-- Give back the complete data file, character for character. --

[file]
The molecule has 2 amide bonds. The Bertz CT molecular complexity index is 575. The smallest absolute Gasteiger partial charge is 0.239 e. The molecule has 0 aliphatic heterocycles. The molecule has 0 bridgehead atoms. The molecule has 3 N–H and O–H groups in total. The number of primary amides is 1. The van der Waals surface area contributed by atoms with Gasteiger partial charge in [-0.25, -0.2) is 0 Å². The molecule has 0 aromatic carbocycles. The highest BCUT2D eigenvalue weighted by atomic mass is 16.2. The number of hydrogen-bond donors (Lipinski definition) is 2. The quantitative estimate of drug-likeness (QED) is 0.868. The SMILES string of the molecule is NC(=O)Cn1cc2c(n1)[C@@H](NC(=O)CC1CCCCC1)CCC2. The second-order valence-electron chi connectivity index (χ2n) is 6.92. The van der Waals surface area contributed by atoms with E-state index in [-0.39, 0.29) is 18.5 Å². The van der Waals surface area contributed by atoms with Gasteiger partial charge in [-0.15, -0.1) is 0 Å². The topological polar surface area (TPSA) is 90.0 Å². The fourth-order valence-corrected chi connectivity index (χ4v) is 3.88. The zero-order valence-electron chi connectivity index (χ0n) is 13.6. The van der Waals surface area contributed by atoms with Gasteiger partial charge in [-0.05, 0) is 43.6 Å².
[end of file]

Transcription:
The molecule has 2 amide bonds. The Bertz CT molecular complexity index is 575. The smallest absolute Gasteiger partial charge is 0.239 e. The molecule has 0 aliphatic heterocycles. The molecule has 0 bridgehead atoms. The molecule has 3 N–H and O–H groups in total. The number of primary amides is 1. The van der Waals surface area contributed by atoms with Gasteiger partial charge in [-0.25, -0.2) is 0 Å². The molecule has 0 aromatic carbocycles. The highest BCUT2D eigenvalue weighted by atomic mass is 16.2. The number of hydrogen-bond donors (Lipinski definition) is 2. The quantitative estimate of drug-likeness (QED) is 0.868. The SMILES string of the molecule is NC(=O)Cn1cc2c(n1)[C@@H](NC(=O)CC1CCCCC1)CCC2. The second-order valence-electron chi connectivity index (χ2n) is 6.92. The van der Waals surface area contributed by atoms with E-state index in [-0.39, 0.29) is 18.5 Å². The van der Waals surface area contributed by atoms with Gasteiger partial charge in [-0.15, -0.1) is 0 Å². The topological polar surface area (TPSA) is 90.0 Å². The fourth-order valence-corrected chi connectivity index (χ4v) is 3.88. The zero-order valence-electron chi connectivity index (χ0n) is 13.6. The van der Waals surface area contributed by atoms with Gasteiger partial charge in [-0.05, 0) is 43.6 Å².